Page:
As the automotive industry pushes towards electrification, it leaves a market for electric conversions of classic cars, like Chevrolet’s K5 Blazer EV for SEMA. While stripping down a gas powered vehicle to the chassis and fitting batteries and electric motors has been proven possible, the same can’t be said the other way around. EVs usually feature bespoke platforms that take advantage of all the packaging benefits an EV architecture provides. But just because it’s challenging doesn’t mean it’s impossible, and YouTuber Rich Rebuilds has recently set on a journey to create the first V8 powered Tesla Model S, courtesy of an LS3 ripped from a fifth-generation Chevrolet Camaro SS.
If you’re at all familiar with the Rich Rebuilds channel, you’ll know he is one of the most knowledgeable figures in electric car repair. He’s rebuilt several salvaged Teslas, something Tesla won’t even do for you. He opens the video addressing that, despite his skills with EVs, internal combustion is his first and true automotive passion, and he is growing tired of some of the culture inside the Tesla and EV community. No surprises there.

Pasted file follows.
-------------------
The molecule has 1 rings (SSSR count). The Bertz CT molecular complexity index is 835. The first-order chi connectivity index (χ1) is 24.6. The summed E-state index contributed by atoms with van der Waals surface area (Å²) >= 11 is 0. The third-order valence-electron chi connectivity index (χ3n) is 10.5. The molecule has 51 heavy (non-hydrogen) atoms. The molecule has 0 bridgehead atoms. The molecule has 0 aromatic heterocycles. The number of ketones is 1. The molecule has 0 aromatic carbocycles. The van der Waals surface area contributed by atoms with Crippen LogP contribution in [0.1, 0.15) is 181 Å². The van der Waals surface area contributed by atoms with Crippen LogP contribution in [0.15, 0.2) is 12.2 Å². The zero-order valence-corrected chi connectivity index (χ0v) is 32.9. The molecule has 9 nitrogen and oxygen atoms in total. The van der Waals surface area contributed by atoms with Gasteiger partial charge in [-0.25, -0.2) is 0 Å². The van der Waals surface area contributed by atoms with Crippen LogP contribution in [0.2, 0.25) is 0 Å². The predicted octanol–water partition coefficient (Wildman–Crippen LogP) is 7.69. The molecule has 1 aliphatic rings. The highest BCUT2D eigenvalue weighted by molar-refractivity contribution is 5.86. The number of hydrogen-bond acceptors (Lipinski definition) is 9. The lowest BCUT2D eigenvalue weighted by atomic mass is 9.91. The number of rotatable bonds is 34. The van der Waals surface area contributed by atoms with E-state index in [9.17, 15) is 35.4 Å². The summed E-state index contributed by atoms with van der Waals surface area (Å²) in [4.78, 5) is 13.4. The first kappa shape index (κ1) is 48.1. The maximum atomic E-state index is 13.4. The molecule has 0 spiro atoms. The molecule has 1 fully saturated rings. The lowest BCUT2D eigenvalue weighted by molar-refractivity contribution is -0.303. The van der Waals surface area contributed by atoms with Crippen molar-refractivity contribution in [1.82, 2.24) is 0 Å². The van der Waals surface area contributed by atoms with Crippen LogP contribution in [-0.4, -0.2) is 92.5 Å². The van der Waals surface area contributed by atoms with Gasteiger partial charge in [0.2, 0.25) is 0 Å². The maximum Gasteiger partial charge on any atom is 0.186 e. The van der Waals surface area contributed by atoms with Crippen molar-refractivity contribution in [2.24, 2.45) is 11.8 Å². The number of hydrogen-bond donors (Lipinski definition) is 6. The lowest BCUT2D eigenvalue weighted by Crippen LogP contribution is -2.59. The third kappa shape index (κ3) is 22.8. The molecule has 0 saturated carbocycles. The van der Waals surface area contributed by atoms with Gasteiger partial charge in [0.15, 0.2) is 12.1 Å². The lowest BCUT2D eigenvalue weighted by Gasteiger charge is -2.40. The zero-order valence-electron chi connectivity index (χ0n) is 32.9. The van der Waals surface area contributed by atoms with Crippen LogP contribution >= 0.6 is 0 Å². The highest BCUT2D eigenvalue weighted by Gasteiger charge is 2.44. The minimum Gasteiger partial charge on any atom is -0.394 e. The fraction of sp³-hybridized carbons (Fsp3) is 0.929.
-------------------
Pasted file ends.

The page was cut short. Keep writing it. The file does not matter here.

Rich also points out some of the paradoxes inside the EV community, specifically Tesla. They are marketed as an environmentally friendly car company, but they push their customers to constantly buy the next, better model. This is a wasteful cycle that proves Tesla is there to make money, and just so happens to do it with vehicles that produce no emissions while driving. From a car enthusiasts perspective, most EVs but specifically Teslas have very little room for modifications outside of cosmetic changes, and it’s easy for people that are used to improving their cars over time to get bored.
Because of this, Rich decided to marry his appreciation of the Tesla Model S and love of V8 engines in a rather massive project. He’s also using a Tesla Model S donor car that would have rotted away on a scrapyard, proving his point of sustainability. He travels to an engine shop and picks up an LS3 V8 from a fifth-generation Camaro SS, along with the rest of the powertrain system, and discussed his plans for swapping the V8 inside.
This is just the start of the journey, and won’t be an easy project. The Tesla Model S was never meant fit a V8 under the hood, let alone be powered by one. Hats off to Rich for going all in on the project, and we can’t wait to see how it progresses. Check out the video below:
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I would guess that a Tesla isn’t subject to emissions testing, so if you kept this to yourself – instead of putting it online for all to see – you could install and modify the hell out of a gas engine in a Tesla and the state motor vehicle testing apparatus would be none the wiser.